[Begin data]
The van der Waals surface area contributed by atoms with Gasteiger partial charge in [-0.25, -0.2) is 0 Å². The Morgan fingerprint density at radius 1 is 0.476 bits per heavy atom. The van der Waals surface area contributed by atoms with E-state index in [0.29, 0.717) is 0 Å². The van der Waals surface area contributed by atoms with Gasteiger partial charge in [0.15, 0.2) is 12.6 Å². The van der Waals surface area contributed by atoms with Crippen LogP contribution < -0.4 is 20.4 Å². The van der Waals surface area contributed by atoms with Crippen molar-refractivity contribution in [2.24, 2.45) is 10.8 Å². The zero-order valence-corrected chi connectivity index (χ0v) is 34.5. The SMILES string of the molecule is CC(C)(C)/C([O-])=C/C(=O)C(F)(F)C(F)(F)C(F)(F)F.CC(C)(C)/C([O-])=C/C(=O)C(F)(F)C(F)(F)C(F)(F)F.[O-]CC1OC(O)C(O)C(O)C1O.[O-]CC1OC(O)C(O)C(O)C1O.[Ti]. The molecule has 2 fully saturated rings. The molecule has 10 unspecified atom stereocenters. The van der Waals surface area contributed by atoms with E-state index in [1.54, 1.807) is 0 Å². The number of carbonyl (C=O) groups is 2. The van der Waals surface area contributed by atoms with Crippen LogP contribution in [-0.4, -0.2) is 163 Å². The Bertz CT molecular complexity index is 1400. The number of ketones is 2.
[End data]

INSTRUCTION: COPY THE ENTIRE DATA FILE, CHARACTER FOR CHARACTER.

The van der Waals surface area contributed by atoms with Gasteiger partial charge in [-0.25, -0.2) is 0 Å². The Morgan fingerprint density at radius 1 is 0.476 bits per heavy atom. The van der Waals surface area contributed by atoms with E-state index in [0.29, 0.717) is 0 Å². The van der Waals surface area contributed by atoms with Gasteiger partial charge in [0.15, 0.2) is 12.6 Å². The van der Waals surface area contributed by atoms with Crippen LogP contribution < -0.4 is 20.4 Å². The van der Waals surface area contributed by atoms with Crippen molar-refractivity contribution in [2.24, 2.45) is 10.8 Å². The zero-order valence-corrected chi connectivity index (χ0v) is 34.5. The SMILES string of the molecule is CC(C)(C)/C([O-])=C/C(=O)C(F)(F)C(F)(F)C(F)(F)F.CC(C)(C)/C([O-])=C/C(=O)C(F)(F)C(F)(F)C(F)(F)F.[O-]CC1OC(O)C(O)C(O)C1O.[O-]CC1OC(O)C(O)C(O)C1O.[Ti]. The molecule has 2 fully saturated rings. The molecule has 10 unspecified atom stereocenters. The van der Waals surface area contributed by atoms with E-state index in [1.54, 1.807) is 0 Å². The number of carbonyl (C=O) groups is 2. The van der Waals surface area contributed by atoms with Crippen LogP contribution in [-0.4, -0.2) is 163 Å². The Bertz CT molecular complexity index is 1400. The number of ketones is 2.